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Published: 2013/06/24
by Dan Berthiaume

Rolling Stones, TD Garden, Boston, MA – 6/12

Photo by Roxanne R. Haynes

The ageless wonder that is the Rolling Stones brought their “50 and Counting” Tour to the TD Garden in Boston on Wednesday night and any doubts audience members may have had about their ability to rock on the verge of turning 70 (or beyond 70 in the case of drummer Charlie Watts) were put to rest as soon as rhythm guitarist Keith Richards started chugging out the brawny riff of set opener “Get Off Of My Cloud.”

The rest of the band followed his lead, with vocalist Mick Jagger shimmying his way around a large stage shaped like the Rolling Stones’ tongue logo and singing in a voice that sounded the best it has in years. The trademark nasal rasp is intact but Jagger seemed to be singing in a higher register than he has been able to reach on recent tours.

The high energy level remained constant throughout the band’s set, which lasted close to two-and-half hours including a three-song encore. Lead guitarist Ronnie Wood deftly wove solos and leads around and between Richards’ patented killer riffs, while guest guitarist (and Wood’s predecessor) Mick Taylor displayed amazingly nimble fretwork on an uptempo version of “Sway,” an extended blues stomp through “Midnight Rambler” and show closer “(I Can’t Get No) Satisfaction.” Drummer Charlie Watts kept impeccable time as always, staying slightly but precisely behind the beat, while bassist Darryl Jones kept things funky and moving.

This stop on the tour lived up to the “50 and Counting” name, offering a musical journey throughout the long and varied five-decade career of the Stones. The band’s did its late 70s-early 80s disco era proud with hypnotic renderings of “Miss You” and “Beast of Burden” and perhaps the night’s biggest crowd-pleaser, a straight, non-ironic take on the 1980 dance classic “Emotional Rescue.” Jagger was clearly pleased to deliver the high-pitched opening vocals as well as the throaty spoken interlude but did not camp it up (at least by his admittedly high standards), and Jones displayed serious chops during a pulsating bass solo.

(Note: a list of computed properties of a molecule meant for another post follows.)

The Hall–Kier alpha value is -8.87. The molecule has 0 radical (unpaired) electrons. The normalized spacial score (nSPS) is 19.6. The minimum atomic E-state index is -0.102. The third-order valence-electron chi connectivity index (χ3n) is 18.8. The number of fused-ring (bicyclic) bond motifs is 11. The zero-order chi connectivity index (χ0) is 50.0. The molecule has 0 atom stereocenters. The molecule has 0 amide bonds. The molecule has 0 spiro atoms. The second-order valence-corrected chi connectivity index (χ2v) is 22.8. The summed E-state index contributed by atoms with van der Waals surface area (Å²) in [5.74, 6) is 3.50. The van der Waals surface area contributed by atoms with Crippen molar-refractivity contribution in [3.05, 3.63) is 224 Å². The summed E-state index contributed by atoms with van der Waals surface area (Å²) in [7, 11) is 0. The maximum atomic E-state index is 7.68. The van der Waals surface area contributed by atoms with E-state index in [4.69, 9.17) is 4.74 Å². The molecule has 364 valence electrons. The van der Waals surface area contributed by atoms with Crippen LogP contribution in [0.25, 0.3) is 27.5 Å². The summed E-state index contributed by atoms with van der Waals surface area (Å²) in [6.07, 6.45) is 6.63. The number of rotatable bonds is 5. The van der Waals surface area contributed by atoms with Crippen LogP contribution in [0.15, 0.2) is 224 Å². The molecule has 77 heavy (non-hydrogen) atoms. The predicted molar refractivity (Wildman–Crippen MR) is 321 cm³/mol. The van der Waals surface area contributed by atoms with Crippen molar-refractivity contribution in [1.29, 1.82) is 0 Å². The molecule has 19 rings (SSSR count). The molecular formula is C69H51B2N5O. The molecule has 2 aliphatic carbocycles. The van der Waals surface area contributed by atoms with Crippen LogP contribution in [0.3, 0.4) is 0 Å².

Other highlights, and there were many, included Wood and Richards pulling out acoustic guitars on Richards’ country-tinged 1969 ballad “You Got the Silver,” with Wood demonstrating his slide mastery while Richards showed the tender side of his rock n roll animal persona with a raggedly heartfelt turn at singing. Backup vocalist Lisa Fischer channeled her inner Merry Clayton and impressed the crowd with her strong dueting with Jagger during a spooky and intense “Gimme Shelter,” and the band changed up its performance of regular set closer “Sympathy for the Devil” by starting off with only keyboard, drums and bass and then having Richards triumphantly charge in with the song’s legendary guitar riff as Jagger began singing the first refrain of the “Pleased to meet you, hope you guess my name” chorus.

The Boston University Marsh Chapel Choir did an outstanding job kicking off the encore by singing the choral intro to “You Can’t Always Get What You Want,” which was followed by the two must-play anthems “Jumpin’ Jack Flash” and “Satisfaction.” Richards flubbed the beginning of “Satisfaction” and had to start over, leading Jagger to humorously yell out “What was that number again?”

Humor was also on display when legendarily silent Charlie Watts came up from his drumkit and stood in front of the mic during the band introductions, only to smile and walk away without saying anything. And Jagger taunted the crowd about the Blackhawks-Bruins Stanley Cup playoff series which was starting that night before pulling out a number 50 Bruins jersey with his name on the back.

There were a few low points – the two new songs “Doom and Gloom” and “One More Shot” were played well but didn’t really add to the evening – and guest performer Gary Clark Jr. seemed underutilized with his guest spot on a cover of the Don Nix classic “I’m Goin’ Down.” A turn on a more familiar Stones blues cover like “Little Red Rooster” might have better displayed Clark’s formidable guitar talents and gotten the crowd more engaged.

However, on the whole this was an excellent show and the Stones seemed to be genuinely enjoying themselves on stage more than they have on recent tours. When even noted sourpuss Charlie Watts has some fun with the audience, you know the band is having a good time. The Stones are charging exorbitant prices on this tour but at least for this performance, they delivered. If “50 and Counting” does turn out to be the last time for the Stones, they’re not going down but going out on a high note.

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